The company’s social graph – and how to benefit from it


I had a inspiring session during the Sweden Social Web Camp (SSWC) at Tjärö a few weeks ago. We were ca 50 social media evangelists that did discuss what ever a company has a social graph or not? And if it does exist; how does it look like, and how can the company use it?

At least my conclusion was that I don’t think the company itself nor the brand itself has a social graph. Because a brand is not a human being. Anyone may be connected to, and even have relations with brands but not social relations. Because you got to be human to socialize. But your brand is a social object and your products as well. Because people are talking about them. Some are more engaged than others, and some more angry than others. But people are sharing their thoughts about your brand. And I guess the sum of these people, that have your company (and/or your brand) as a social object, are the same thing as the company’s social graph, or at least the sum of the parts of their social graphs that are related or relevant to the company and/or their brand. We’re talking about the company’s employees, customers, stakeholders, and others.

Further on – if that’s the case – I do think the company can use and cultivate that kind of a social graph – with an extreme outcome. I’ll tell you why and how further down in this post. But first – let’s take it from the beginning:

We’re all human beings, right? We’re people. And people are social. We group ourselves into social networks, and talking to each other about different kind of social objects, and engage ourselves in communities.

It doesn’t matter if we’re consumers, suppliers, communicators or journalists. We all got to understand how we socialize, which is “the process of inheriting and disseminating norms, customs and ideologies through conversations, behaviors, practices, rituals and education”…. that “provide the individual with the skills and habits necessary for participating within their own society”.

A network is just elements connected to each other. But social network is individuals connected to each other.

And the Social Object is “the node” in these social networks. The Social Object is the reason why two people are talking to each other, as opposed to talking to somebody else.

And a group of individuals that have these social objects in common and share these interests with each other – are members of a community. Everyone on this planet is a member of a community, I guess?

Then Mark Zuckerberg took a part of this social environment to the web, and more or less invented the term “Social Graph” which describes the relationships between individuals online. Frankly it’s the global mapping of everybody and how they’re related.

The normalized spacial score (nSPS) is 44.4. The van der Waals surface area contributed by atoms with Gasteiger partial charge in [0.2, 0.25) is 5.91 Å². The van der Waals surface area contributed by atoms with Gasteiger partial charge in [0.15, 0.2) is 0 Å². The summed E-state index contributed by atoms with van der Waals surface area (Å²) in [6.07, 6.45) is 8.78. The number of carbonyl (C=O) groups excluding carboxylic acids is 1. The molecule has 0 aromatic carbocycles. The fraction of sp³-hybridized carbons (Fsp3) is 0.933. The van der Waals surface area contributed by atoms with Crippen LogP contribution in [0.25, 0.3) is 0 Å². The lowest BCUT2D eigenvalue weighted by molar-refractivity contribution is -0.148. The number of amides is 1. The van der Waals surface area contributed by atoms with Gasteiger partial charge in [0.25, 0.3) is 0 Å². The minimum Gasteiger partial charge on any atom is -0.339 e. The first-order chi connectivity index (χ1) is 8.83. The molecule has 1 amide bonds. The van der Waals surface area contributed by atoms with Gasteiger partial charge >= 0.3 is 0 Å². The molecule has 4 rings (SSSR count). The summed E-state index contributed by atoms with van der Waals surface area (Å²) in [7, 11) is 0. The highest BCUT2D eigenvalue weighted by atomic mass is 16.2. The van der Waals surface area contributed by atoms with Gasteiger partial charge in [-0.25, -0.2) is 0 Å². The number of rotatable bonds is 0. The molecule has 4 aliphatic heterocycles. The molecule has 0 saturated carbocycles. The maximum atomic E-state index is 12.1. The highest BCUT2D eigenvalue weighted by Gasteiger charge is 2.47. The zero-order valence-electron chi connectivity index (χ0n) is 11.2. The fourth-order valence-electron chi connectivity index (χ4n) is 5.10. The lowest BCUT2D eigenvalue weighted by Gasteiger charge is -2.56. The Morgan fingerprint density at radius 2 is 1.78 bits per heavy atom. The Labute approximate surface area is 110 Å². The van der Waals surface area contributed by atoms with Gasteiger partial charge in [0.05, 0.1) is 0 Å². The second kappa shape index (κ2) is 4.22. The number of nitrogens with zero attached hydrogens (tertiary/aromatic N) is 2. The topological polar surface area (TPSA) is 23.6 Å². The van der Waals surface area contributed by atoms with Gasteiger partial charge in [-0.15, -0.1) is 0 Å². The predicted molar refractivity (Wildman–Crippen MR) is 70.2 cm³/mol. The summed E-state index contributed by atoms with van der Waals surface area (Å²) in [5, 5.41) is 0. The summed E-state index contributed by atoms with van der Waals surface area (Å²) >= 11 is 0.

My experiences are that companies and their marketing staff intellectually do understand the situation, and are in some sort of consideration phase, but that they are truly stressed about this “social graph” and the relationship-humbo-jumbo talk.

But if we do agree that “the sum of the people, that have your company (and/or your brand) as a social object, are the same thing as the company’s social graph, or at least the sum of the parts of their social graphs that are related or relevant to the company and/or their brand”. Then it wouldn’t be to hard for the company to benefit from this social environment. Let me give you a few examples what you as a communicator can do:

  1. Identify who’s connected to your brand.
  2. Find out if your brand is a social object (with sub subjects), and if that might have resulted in different kind of communities.
  3. Find out how these communities look like.
    1. Who are members.
    2. What exactly are they talking about.
  4. Become a member by yourself and serve the other members in these communities.
  5. Inspire those who are only connected to your brand but not talking about it, to become members and engage, the company’s employees in particular.
  6. Help these communities to grow and flourish as a whole.

I think for an example these guys (and organizations) might be connected to your brand, among many others:

  • Employees (and former employees)
  • Members of the Board
  • Owners
  • Customers (and former customers)
  • Supppliers
  • Retailers
  • Partners
  • Industry spokesmen and thought leaders
  • Industry colleagues
  • Competitors
  • Ambassadors
  • Journalists

They know your company. And they are all connected. And they all are important to you. But that doesn’t mean they are talking to each other nor with you or your staff about your brand. They might only be connected. They might be connected to your brand and talking to each other about it, but not with you and your staff. They might be connected to your brand, yourself and your staff as well, but not talking about it with anyone. Or they might be both connected to your brand, yourself and your staff, and talking about it with everyone.

These ones who are talking about your brand, have for sure different kind of needs and wants. And they probably talking about that specific angle of your brand in different kind of forum, in different sub communities.

No matter what group they belong, they all can be a member of these communities that talking about your brand.

Can your company own a such communities? Probably not. You can’t own a social object. You can’t even own your brand as a social object. They all are parts of the social environment!

But you can help an existing community to grow and flourish. Especially the ones who are connected to your brand.

You can be a proud member of the existing ones. You can invite other peoples to the existing ones. You can also set up “your own” (another) forum for an existing community to help it grow. And you can call that “your community” if you like. Just because that’s the community you’re involved in, or created a new forum for (as the owner / administrator).

But a community is boundless. Some of the members can easily pop up somewhere else, and the rest of the members will follow.

If you’re interested in this topic, please read “Your company has a social graph” as well.

People 2.0 shot Mubarak down


I had a speech yesterday for Svenska PR-företagen in Stockholm, Sweden. I talked about the ever-changing media landscape and what that means for the PR industry. I told the audience it’s not about web 2.0, it’s all about people 2.0, which is a powerful combination of the the social web and people. Exactly what we now see in #Egypt.